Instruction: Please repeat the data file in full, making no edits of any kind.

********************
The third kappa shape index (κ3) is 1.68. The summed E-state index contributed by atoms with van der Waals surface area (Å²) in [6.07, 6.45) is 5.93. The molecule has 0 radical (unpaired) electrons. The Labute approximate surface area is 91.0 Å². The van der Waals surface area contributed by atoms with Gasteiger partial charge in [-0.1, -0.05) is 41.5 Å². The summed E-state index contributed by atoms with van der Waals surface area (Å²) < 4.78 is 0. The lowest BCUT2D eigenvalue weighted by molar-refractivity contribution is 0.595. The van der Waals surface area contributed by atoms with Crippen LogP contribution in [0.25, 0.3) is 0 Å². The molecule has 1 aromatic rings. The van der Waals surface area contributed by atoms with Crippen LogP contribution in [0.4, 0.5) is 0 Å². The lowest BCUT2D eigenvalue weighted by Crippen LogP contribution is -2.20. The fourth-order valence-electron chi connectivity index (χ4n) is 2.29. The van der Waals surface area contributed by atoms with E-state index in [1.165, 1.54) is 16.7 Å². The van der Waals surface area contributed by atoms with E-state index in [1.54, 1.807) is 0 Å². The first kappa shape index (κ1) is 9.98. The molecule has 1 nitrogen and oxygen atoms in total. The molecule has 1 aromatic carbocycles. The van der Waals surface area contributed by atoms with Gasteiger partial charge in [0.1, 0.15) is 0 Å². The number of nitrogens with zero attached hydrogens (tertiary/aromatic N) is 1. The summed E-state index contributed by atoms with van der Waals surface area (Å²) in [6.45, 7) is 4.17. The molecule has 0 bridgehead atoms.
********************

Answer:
The third kappa shape index (κ3) is 1.68. The summed E-state index contributed by atoms with van der Waals surface area (Å²) in [6.07, 6.45) is 5.93. The molecule has 0 radical (unpaired) electrons. The Labute approximate surface area is 91.0 Å². The van der Waals surface area contributed by atoms with Gasteiger partial charge in [-0.1, -0.05) is 41.5 Å². The summed E-state index contributed by atoms with van der Waals surface area (Å²) < 4.78 is 0. The lowest BCUT2D eigenvalue weighted by molar-refractivity contribution is 0.595. The van der Waals surface area contributed by atoms with Crippen LogP contribution in [0.25, 0.3) is 0 Å². The molecule has 1 aromatic rings. The van der Waals surface area contributed by atoms with Crippen LogP contribution in [0.4, 0.5) is 0 Å². The lowest BCUT2D eigenvalue weighted by Crippen LogP contribution is -2.20. The fourth-order valence-electron chi connectivity index (χ4n) is 2.29. The van der Waals surface area contributed by atoms with E-state index in [1.165, 1.54) is 16.7 Å². The van der Waals surface area contributed by atoms with E-state index in [1.54, 1.807) is 0 Å². The first kappa shape index (κ1) is 9.98. The molecule has 1 nitrogen and oxygen atoms in total. The molecule has 1 aromatic carbocycles. The van der Waals surface area contributed by atoms with Gasteiger partial charge in [0.1, 0.15) is 0 Å². The number of nitrogens with zero attached hydrogens (tertiary/aromatic N) is 1. The summed E-state index contributed by atoms with van der Waals surface area (Å²) in [6.45, 7) is 4.17. The molecule has 0 bridgehead atoms.